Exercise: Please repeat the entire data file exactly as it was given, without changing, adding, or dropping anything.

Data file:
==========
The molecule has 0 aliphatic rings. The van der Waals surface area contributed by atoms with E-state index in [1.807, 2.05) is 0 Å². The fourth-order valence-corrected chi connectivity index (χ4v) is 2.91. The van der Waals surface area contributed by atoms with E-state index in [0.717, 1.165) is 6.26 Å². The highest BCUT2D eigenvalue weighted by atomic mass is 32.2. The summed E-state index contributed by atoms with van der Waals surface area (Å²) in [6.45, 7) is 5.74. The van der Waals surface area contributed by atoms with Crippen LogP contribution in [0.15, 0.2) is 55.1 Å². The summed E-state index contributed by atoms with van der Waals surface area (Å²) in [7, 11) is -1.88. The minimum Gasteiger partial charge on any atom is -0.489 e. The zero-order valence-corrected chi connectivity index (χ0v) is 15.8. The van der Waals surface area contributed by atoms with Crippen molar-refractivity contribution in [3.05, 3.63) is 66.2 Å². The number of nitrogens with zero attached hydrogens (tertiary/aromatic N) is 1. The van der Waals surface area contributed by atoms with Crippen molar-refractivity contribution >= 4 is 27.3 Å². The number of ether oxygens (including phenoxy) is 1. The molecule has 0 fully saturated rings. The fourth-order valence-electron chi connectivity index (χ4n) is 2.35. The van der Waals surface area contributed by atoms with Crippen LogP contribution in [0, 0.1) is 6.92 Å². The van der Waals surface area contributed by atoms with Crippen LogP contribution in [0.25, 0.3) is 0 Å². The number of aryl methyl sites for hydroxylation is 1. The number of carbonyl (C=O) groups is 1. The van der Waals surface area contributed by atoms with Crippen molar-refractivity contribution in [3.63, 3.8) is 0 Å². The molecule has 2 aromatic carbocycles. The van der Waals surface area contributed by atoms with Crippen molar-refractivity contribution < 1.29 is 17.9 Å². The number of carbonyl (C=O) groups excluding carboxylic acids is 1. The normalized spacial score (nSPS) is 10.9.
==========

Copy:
The molecule has 0 aliphatic rings. The van der Waals surface area contributed by atoms with E-state index in [1.807, 2.05) is 0 Å². The fourth-order valence-corrected chi connectivity index (χ4v) is 2.91. The van der Waals surface area contributed by atoms with E-state index in [0.717, 1.165) is 6.26 Å². The highest BCUT2D eigenvalue weighted by atomic mass is 32.2. The summed E-state index contributed by atoms with van der Waals surface area (Å²) in [6.45, 7) is 5.74. The van der Waals surface area contributed by atoms with Crippen LogP contribution in [0.15, 0.2) is 55.1 Å². The summed E-state index contributed by atoms with van der Waals surface area (Å²) in [7, 11) is -1.88. The minimum Gasteiger partial charge on any atom is -0.489 e. The zero-order valence-corrected chi connectivity index (χ0v) is 15.8. The van der Waals surface area contributed by atoms with Crippen molar-refractivity contribution in [3.05, 3.63) is 66.2 Å². The number of nitrogens with zero attached hydrogens (tertiary/aromatic N) is 1. The van der Waals surface area contributed by atoms with Crippen molar-refractivity contribution >= 4 is 27.3 Å². The number of ether oxygens (including phenoxy) is 1. The molecule has 0 fully saturated rings. The fourth-order valence-electron chi connectivity index (χ4n) is 2.35. The van der Waals surface area contributed by atoms with Crippen LogP contribution in [0, 0.1) is 6.92 Å². The van der Waals surface area contributed by atoms with Crippen LogP contribution in [0.25, 0.3) is 0 Å². The number of aryl methyl sites for hydroxylation is 1. The number of carbonyl (C=O) groups is 1. The van der Waals surface area contributed by atoms with Crippen molar-refractivity contribution in [3.63, 3.8) is 0 Å². The molecule has 2 aromatic carbocycles. The van der Waals surface area contributed by atoms with Crippen molar-refractivity contribution < 1.29 is 17.9 Å². The number of carbonyl (C=O) groups excluding carboxylic acids is 1. The normalized spacial score (nSPS) is 10.9.